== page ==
PRESS RELEASE N° 254
30 October 2017
Global burden of cancer among young adults aged 20–39 years
Lyon, France, 28 October 2017 – A new study by researchers from the International Agency for Research on Cancer (IARC), published today in The Lancet Oncology, 1 examines for the first time the global burden of cancer among young adults aged 20–39 years. The report provides critical evidence of the burden of the disease in this age group and highlights the urgent need for adequate prevention measures, timely diagnosis, and cancer care.
Cancer burden in young adults
Worldwide, almost 1 million new cases of cancer and 400 000 cancer-related deaths occurred among young adults aged 20–39 years in 2012. Overall, the most common cancer types in terms of new cases were female breast cancer, cervical cancer, thyroid cancer, leukaemia, and colorectal cancer, and the most common types of cancer-related deaths were those due to female breast cancer, liver cancer, leukaemia, and cervical cancer.
The burden was disproportionately greater among women, with an estimated 633 000 new cancer cases (65% of all new cancer cases in that age group) and 194 000 cancer-related deaths (54% of all cancerrelated deaths in that age group) in 2012. The most common cancer types affecting women aged 20– 39 years were breast cancer (30%), cervical cancer (18%), and thyroid cancer (10%).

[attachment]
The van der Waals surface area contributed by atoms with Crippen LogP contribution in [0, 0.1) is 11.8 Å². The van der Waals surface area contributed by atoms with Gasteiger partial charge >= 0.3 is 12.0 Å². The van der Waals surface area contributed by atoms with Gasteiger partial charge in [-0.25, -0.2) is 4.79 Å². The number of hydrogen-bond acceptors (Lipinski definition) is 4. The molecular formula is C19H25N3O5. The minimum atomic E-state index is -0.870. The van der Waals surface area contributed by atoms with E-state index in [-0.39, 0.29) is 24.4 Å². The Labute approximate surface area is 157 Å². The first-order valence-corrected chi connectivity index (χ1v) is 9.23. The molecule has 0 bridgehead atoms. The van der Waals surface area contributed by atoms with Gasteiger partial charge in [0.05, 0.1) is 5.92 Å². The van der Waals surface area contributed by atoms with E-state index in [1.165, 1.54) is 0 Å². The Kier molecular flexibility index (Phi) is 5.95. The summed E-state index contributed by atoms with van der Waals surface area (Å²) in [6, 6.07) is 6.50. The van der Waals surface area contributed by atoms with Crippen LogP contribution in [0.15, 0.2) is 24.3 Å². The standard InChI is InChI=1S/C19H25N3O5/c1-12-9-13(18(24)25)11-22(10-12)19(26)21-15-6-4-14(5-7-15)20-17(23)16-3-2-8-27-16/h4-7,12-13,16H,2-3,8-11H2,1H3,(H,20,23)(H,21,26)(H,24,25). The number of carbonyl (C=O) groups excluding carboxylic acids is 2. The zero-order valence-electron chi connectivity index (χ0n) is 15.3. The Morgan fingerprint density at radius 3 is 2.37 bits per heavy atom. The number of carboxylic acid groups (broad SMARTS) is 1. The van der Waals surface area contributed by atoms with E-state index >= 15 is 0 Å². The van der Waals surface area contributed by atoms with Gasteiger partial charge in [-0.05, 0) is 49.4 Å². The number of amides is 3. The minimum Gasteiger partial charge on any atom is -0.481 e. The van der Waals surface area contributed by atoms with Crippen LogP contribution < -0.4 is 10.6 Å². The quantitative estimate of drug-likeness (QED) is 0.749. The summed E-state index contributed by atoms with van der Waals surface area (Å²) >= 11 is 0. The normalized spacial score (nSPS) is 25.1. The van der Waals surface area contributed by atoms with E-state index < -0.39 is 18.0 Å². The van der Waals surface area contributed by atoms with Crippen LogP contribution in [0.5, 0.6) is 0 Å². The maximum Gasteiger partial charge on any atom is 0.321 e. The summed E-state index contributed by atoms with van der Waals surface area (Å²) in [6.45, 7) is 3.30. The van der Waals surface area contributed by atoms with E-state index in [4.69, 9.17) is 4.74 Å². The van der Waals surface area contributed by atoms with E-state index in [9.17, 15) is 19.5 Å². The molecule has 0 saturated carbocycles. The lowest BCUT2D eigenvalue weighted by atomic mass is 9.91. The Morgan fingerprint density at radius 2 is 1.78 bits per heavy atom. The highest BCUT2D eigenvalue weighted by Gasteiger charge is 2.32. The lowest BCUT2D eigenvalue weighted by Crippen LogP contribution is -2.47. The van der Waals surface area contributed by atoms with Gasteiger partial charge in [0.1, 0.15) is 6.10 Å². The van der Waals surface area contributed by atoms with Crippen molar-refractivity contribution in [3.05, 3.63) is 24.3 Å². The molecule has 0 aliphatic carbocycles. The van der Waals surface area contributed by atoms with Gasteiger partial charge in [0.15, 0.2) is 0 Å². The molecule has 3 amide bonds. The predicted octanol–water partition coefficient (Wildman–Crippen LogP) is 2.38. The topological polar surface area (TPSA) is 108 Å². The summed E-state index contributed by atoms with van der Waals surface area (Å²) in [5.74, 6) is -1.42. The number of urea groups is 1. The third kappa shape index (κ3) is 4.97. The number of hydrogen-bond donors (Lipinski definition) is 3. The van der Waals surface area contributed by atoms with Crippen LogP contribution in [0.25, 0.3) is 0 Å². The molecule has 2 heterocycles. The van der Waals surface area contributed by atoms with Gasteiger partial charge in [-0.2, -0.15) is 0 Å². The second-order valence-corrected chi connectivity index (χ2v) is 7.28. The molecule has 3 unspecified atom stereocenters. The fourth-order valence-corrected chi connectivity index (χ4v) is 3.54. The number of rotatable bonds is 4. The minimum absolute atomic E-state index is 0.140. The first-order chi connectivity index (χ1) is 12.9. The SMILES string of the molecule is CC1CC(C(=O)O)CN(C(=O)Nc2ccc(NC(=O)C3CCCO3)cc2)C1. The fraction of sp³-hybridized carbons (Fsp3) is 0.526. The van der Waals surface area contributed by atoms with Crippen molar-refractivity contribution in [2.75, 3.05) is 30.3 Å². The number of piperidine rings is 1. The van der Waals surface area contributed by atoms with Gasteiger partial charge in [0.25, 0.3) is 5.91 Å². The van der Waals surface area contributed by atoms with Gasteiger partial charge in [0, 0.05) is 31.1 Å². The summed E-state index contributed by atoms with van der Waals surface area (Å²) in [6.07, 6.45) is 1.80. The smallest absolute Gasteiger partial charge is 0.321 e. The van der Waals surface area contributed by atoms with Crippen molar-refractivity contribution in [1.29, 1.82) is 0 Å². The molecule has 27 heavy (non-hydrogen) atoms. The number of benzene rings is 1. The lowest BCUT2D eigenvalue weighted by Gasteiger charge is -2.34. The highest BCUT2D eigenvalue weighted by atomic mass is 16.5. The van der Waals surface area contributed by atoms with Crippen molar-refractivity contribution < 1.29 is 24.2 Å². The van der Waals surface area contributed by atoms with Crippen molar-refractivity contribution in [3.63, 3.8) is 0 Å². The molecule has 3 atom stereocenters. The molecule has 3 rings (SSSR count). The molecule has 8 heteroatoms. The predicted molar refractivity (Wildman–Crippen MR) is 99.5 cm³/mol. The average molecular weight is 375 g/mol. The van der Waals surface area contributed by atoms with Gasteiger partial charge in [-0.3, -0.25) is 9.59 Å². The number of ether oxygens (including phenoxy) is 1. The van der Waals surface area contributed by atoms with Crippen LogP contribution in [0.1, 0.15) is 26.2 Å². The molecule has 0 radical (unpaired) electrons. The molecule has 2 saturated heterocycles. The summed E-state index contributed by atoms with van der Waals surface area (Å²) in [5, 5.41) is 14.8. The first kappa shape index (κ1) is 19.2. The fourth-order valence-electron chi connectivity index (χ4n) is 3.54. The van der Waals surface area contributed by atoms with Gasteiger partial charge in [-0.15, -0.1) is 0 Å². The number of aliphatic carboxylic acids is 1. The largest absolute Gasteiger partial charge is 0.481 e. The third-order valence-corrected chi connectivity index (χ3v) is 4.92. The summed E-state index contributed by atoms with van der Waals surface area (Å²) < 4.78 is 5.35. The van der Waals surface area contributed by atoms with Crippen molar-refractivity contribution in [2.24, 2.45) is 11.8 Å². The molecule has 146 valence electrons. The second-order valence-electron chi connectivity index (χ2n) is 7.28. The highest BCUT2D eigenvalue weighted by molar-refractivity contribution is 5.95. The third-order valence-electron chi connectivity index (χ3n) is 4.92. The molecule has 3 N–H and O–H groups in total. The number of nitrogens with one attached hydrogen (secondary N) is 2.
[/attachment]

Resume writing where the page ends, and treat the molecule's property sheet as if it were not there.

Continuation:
“Given the particularly heavy burden of breast and cervical cancers, increasing awareness of cancer in young women at both the public and professional levels as well as timely treatment is of key importance,” says the article’s lead author, Dr Miranda Fidler of the IARC Section of Cancer Surveillance. “National human papillomavirus (HPV) vaccination programmes, early detection, and, in women older than 30 years, screening, could significantly reduce the global burden of cervical cancer in young women, at a limited cost.”
Cancer patterns in young adults
Cancers affecting young adults are a bridge between paediatric and adult oncology. In this study, common tumour types among children (0–14 years) and adolescents (15–19 years), including leukaemia and cancers of the brain and central nervous system, were among the most common cancers in the age group 20–39 years...
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